Saturday, January 20, 2007

Baby, It's Cold Outside

I sent Max off to do Klondike days with the Boy Scouts today. He definitely has mixed feelings about it. He feels it's a test of all of their boy scout skills--and he doesn't have many boy scout skills because the Tuesday evening scout meetings seem to conflict frequently with sport activities.

So we're hoping . . . that he has a good time anyway. There's sledding involved. Hopefully there is snow involved.

It's 25 degrees right now with a forecast high of 28--and a "real feel" of 9F. It's really windy today. Chris is racing RC cars with his friends today, so the twins and I are here by ourselves (I'm trying to get some work done. I really should be cleaning the kitchen and living room, but I'll have to get to those later.) and mostly we're hiding out downstairs near the pellet stove. It's cold, even with plastic on all of the windows, upstairs.

Maybe I should do a quiche for dinner so that I have an excuse to let the oven heat up the upstairs a bit. Max got me The Amish Cook: Recollections and Recipes from an Old Order Amish Family for Christmas and I used it for the first time last night to make Winter's Day Chili Soup. My favorite part was that it assumed that I had on hand two quarts of home-canned tomato juice. And of course, I do. I made that with four loaves of sandwich bread and four loaves of french bread. We ate half the french bread with the soup and are using the rest of it up today (it doesn't keep well) in sandwiches. The soup turned out well though I thought it wasn't spicey enough (so I added some cayenne pepper and doubled the chili powder). The kids weren't sure what to make of it, but they enjoyed dipping their bread in it and eating that. The recipe as written serves 15, so there were plenty of leftovers for Chris and I to eat for lunches this coming week.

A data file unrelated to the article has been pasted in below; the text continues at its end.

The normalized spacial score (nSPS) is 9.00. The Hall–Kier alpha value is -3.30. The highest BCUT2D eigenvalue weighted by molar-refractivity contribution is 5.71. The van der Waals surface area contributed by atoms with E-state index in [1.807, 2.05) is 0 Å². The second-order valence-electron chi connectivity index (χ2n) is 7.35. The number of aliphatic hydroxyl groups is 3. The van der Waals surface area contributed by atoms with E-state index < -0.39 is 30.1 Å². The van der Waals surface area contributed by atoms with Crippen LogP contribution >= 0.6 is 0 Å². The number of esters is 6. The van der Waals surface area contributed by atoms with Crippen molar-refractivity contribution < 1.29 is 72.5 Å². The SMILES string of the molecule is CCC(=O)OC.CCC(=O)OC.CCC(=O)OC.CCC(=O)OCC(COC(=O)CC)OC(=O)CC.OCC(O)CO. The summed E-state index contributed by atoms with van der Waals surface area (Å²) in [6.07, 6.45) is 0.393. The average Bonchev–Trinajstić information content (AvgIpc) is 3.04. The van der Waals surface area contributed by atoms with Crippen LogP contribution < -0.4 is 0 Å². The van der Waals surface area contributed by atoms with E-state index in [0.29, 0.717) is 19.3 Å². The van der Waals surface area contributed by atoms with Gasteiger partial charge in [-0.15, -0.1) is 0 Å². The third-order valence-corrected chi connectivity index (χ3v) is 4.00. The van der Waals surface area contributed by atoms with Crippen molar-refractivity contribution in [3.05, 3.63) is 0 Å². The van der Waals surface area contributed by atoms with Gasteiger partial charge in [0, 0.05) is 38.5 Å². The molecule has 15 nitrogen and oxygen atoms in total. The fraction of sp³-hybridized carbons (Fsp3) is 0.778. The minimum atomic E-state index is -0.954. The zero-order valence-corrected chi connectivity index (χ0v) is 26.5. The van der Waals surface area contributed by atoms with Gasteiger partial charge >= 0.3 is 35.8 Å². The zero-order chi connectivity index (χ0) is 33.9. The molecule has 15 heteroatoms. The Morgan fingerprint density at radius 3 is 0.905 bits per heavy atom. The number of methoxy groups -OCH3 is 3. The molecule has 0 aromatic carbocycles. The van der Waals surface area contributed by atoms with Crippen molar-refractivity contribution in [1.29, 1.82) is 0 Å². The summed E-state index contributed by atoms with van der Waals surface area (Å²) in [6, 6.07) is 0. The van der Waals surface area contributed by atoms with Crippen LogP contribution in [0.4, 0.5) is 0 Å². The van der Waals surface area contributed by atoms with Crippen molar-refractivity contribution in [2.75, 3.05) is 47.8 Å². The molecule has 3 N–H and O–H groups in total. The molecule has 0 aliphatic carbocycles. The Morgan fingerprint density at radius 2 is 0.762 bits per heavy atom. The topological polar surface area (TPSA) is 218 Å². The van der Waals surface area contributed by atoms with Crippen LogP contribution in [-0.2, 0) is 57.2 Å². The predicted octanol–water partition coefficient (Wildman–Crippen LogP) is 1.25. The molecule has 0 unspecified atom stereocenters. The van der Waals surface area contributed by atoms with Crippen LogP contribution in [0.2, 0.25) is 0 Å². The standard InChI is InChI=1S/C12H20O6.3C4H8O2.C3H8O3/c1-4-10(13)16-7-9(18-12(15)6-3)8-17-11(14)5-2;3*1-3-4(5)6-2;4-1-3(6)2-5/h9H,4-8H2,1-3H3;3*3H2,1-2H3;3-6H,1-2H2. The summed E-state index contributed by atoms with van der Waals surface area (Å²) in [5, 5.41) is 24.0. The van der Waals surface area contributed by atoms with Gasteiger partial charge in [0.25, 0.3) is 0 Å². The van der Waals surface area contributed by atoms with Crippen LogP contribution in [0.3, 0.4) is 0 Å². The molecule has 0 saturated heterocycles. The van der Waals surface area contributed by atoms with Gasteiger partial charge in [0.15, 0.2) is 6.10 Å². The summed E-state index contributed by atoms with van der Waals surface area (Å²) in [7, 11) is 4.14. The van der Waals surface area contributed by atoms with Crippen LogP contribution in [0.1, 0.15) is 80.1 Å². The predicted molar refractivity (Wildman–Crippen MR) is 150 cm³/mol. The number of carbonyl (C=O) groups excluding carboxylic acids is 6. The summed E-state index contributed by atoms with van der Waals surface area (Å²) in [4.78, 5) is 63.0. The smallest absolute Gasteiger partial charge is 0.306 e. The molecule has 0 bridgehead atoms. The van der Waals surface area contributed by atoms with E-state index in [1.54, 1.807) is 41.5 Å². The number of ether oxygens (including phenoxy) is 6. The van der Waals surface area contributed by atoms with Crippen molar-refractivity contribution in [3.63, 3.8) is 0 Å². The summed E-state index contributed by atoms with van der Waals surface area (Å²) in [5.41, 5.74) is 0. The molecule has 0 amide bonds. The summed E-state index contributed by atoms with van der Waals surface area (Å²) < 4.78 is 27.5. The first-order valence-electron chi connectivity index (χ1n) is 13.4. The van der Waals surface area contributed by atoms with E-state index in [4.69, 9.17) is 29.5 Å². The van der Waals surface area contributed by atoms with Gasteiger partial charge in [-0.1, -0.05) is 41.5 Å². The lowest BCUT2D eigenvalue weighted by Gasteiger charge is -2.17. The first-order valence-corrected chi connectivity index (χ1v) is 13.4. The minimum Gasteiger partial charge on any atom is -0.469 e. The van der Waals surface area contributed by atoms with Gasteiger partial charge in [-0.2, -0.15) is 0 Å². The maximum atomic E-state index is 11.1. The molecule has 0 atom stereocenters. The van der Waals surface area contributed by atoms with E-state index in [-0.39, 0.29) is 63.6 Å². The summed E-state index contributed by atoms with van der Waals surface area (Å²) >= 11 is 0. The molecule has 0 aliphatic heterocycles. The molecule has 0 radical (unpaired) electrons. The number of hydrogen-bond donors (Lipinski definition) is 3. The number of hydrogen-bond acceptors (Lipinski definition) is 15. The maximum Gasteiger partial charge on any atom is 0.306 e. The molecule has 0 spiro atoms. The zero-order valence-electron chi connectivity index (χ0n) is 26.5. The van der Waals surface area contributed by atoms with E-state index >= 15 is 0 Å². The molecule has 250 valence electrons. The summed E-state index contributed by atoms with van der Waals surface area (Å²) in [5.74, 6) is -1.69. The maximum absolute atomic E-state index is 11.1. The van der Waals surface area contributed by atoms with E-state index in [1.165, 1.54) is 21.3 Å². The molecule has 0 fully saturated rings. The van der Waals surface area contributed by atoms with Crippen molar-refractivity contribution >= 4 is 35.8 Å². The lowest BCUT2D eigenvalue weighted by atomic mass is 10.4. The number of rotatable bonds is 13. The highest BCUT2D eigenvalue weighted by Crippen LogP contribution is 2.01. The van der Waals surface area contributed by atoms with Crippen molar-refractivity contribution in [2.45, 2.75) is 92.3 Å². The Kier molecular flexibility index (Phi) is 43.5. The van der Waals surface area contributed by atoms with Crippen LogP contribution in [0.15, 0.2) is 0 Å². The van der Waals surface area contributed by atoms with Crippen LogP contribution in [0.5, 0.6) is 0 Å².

Anyway, I was reminded of that with the quiche, since she has a recipe for "Never Fail Pie-Crust" and since pie crust is one of those things I haven't quite mastered, I'm going to try it with the quiche.

Tuesday, January 16, 2007

Something Else I Learned About Knitting Recently

While lurking on a knitting email list I saw repeated references to "relaxing" new circular needles.

I'd never heard of such a thing. I can say that one thing I don't like about working on circular needles is the way they like to coil around and sometimes seem to fight back against you.

So, apparently you've got these people out there who go out and buy their needles and then come home, boil a big pot of water, and dunk the line part of the needles in the hot water till it relaxes, then you pull it out of the water and pull the line into a straight line. No more curly-q when you're trying to knit.

Who knew? I tried it with one set of needles that I happen to have two of in case I did something like melt the needes clean away or something. I nearly forgot about the pot on the stove (I do that a lot actually) but the actual straightening of the needles was easy peasy and . . . I like them better.

So that was another new trick this old dog learned this week.

I finished three assignments today and I'm sick to death of typing. Off to put the kids in bed and sit and knit beside my husband.

Monday, January 15, 2007

A Day in the Life of Me